Once upon a time, there was a Caliphate, and the Caliphate was hereditary. The Caliph had a thousand sons. When his grip weakened, the sons would kill or imprison each other till only one remained, who became the new Caliph. The Caliph was the supreme leader of both Church and State, and any preacher boy who claimed to be substantially holier than the Caliph was apt to wind up a head shorter. This prevented spirals of holiness competition.
The Caliphate was overthrown, because the Turks became sick of the burdens of empire, an empire in which outsiders were continually favored over Turks, not to mention that the Caliph tended to be noticeably whiter than the Turks.
In the ensuing chaos, the House of Saud grabbed quite a lot of land, on the basis that they were holier than anyone else. Since then, we have seen one movement after another claiming to be holier than the house of Saud. A day or so ago, US troops fled Yemen, abandoning their heavy weapons to the extremely holy Islamic State or the extremely holy Al Qaeda, or, very likely, both. Yemen has not fallen yet, probably will not fall for a quite a while, but the writing is on the wall.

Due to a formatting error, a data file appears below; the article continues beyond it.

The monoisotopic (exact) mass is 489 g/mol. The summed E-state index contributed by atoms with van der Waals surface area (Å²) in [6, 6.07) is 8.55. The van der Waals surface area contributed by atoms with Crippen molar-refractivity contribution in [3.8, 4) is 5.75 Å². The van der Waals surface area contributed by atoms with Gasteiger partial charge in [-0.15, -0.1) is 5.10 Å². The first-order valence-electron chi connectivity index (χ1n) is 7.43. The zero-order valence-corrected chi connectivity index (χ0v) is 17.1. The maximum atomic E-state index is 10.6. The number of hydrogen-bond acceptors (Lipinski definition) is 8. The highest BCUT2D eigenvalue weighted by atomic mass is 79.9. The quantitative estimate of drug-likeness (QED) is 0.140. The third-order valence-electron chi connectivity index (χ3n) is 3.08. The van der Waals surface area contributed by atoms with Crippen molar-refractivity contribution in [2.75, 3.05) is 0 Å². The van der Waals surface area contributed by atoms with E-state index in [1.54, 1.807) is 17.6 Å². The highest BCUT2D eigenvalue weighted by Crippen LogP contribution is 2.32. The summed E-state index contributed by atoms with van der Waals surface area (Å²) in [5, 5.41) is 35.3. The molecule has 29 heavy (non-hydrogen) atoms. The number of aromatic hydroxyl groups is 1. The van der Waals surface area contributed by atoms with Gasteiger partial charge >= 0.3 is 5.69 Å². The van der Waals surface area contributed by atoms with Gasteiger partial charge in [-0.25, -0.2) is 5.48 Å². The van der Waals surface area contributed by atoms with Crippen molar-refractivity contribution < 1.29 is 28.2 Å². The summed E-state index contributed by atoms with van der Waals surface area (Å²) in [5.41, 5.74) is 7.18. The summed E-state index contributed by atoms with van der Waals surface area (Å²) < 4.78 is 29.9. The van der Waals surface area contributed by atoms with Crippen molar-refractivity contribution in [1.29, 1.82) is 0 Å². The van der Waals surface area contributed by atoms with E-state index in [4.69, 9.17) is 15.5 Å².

To the extent that these movements adhere to the plain wording of the Koran and the Hadiths, they are delightfully reactionary. I particularly like Boko Haram’s position on marriage and western education. But, if you simply stick to the plain wording, that kind of limits how holy you can be. So, as each strives to be holier than the other, we are seeing increasing egalitarianism and socialism. All holiness spirals tend to wind up in much the same place regardless of religion of origin, just as all aneuploid malignant metastatic cancers look very much alike, regardless of tissue of origin. Pretty soon they will be holier than Mohammed, as Christians have long been holier than Jesus. If it were not for that, I would convert to Boko Haram’s brand of Islam right away.